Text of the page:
Friday, February 22, 2008

Thought for the World - Julian Baggini - Is religion a hapless Panda?

Julian Baggini

Thought for the day - Friday

Original audio source

Thought For The Day
Transcript Julian Baggini 16th February 2007

Isaiah Berlin divided thinkers up into either hedgehogs or foxes, depending on whether they knew one thing or many. I’d like to propose another mammalian distinction, one of belief systems rather than individuals, between squirrels and pandas.

To some squirrels are adorable little critters; to others, they are rats with bushy tails who should be wiped out. But whatever you think of them, they thrive and propagate in the wild, without artificial assistance. Pandas, in contrast, are doomed to die out without special protection and nurturing.

From where I’m standing, both religion and atheism look squirrel-like to me. Provoking affection and scorn in equal measure, both are to be found everywhere human life flourishes.

But some people who claim to be friends of religion seem to want to treat it as though it were a panda, and afford it special protection.
Sometimes it is placed in relatively pokey sanctuaries, like a ring-fenced period of time in the television or radio schedules; or a small prayer room. On other occasions the protected zone can be more extensive, such as when it means reserving seats in the second chamber of parliament for representatives of religions, or allowing denominational and single-faith schools.

If I were religious I’d be concerned that my faith were being treated as though it were a species of belief so unable to cope in the modern, harsh world that it needed its own special conservation zones to stop it going extinct.
It may be objected that a scared space is needed, not because religion is weak and vulnerable, but because society is now overwhelmingly secular. But this is a peculiar argument.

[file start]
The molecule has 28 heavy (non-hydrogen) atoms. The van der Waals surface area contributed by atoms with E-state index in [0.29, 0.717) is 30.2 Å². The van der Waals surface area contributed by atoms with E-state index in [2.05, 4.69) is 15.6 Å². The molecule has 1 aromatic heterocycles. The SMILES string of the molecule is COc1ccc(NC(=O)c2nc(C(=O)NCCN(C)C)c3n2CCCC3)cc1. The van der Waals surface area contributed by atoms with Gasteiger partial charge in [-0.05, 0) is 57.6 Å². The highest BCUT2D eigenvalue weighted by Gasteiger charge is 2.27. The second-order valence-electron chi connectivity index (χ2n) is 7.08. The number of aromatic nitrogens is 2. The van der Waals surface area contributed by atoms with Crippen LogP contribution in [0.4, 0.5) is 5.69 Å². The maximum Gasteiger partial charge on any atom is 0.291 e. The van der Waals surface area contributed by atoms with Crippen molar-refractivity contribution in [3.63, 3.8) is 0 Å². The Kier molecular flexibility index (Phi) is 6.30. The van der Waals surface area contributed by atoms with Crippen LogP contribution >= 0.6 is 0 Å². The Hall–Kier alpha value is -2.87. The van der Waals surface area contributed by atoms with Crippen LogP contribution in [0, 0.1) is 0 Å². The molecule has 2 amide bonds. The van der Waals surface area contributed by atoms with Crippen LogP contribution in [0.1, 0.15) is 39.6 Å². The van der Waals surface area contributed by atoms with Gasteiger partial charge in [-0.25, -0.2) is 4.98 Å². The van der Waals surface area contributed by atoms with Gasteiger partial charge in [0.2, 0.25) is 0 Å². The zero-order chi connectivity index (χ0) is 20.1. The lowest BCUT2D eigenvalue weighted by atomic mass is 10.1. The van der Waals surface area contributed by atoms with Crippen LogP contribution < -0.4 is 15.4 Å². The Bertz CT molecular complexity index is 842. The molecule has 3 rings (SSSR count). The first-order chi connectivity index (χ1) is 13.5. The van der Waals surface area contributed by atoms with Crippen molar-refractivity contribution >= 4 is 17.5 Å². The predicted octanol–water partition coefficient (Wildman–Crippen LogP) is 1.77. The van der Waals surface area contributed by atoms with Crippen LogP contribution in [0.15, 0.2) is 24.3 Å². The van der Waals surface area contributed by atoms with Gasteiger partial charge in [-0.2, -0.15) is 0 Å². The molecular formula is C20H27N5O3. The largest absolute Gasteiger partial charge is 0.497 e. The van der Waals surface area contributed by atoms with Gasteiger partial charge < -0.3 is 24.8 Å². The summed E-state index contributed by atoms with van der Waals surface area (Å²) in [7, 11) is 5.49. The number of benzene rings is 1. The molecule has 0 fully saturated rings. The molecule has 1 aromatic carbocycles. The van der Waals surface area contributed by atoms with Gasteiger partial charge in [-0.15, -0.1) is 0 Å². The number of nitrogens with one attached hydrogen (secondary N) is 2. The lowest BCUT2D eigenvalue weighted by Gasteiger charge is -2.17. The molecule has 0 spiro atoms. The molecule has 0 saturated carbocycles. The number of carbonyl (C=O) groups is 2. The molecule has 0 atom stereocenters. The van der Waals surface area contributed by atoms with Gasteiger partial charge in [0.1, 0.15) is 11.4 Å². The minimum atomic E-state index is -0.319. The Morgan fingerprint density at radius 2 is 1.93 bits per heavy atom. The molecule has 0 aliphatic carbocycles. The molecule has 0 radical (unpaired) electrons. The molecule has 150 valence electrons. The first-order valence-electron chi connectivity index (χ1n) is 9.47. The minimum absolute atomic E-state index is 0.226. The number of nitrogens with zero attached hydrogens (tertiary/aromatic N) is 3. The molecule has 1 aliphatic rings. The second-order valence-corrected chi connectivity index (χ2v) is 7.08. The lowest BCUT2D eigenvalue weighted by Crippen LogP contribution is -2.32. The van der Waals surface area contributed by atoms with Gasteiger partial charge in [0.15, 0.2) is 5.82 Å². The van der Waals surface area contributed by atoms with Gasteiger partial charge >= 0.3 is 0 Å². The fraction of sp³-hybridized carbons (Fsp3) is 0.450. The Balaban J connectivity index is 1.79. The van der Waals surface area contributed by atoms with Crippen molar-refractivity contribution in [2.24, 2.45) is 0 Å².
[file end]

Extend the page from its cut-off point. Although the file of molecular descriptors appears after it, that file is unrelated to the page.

Our supposedly secular society is not an atheist one. It is simply neutral as regards matters of fundamental belief, so religion is no more in need of a sanctuary from the secular world as any other form of belief, including atheism.
For those who care about religion, there is also a worry that segregation sends out a signal that it stands apart from the business of everyday life. By separating faith schools from other schools, faith programmes from other broadcasts, faith groups from other voluntary organisations, doesn’t it give ammunition to critics who maintain that religion has nothing to do with the everyday life of ordinary people?
The challenge to religion’s various claims to special status is therefore not essentially anti-religious at all. If religion is real, relevant and vibrant, then let it enter the mainstream on all fours with other species of belief and show itself fit. Only if it were impotent and maladapted, like the hapless Panda, would it need special, protected spaces.

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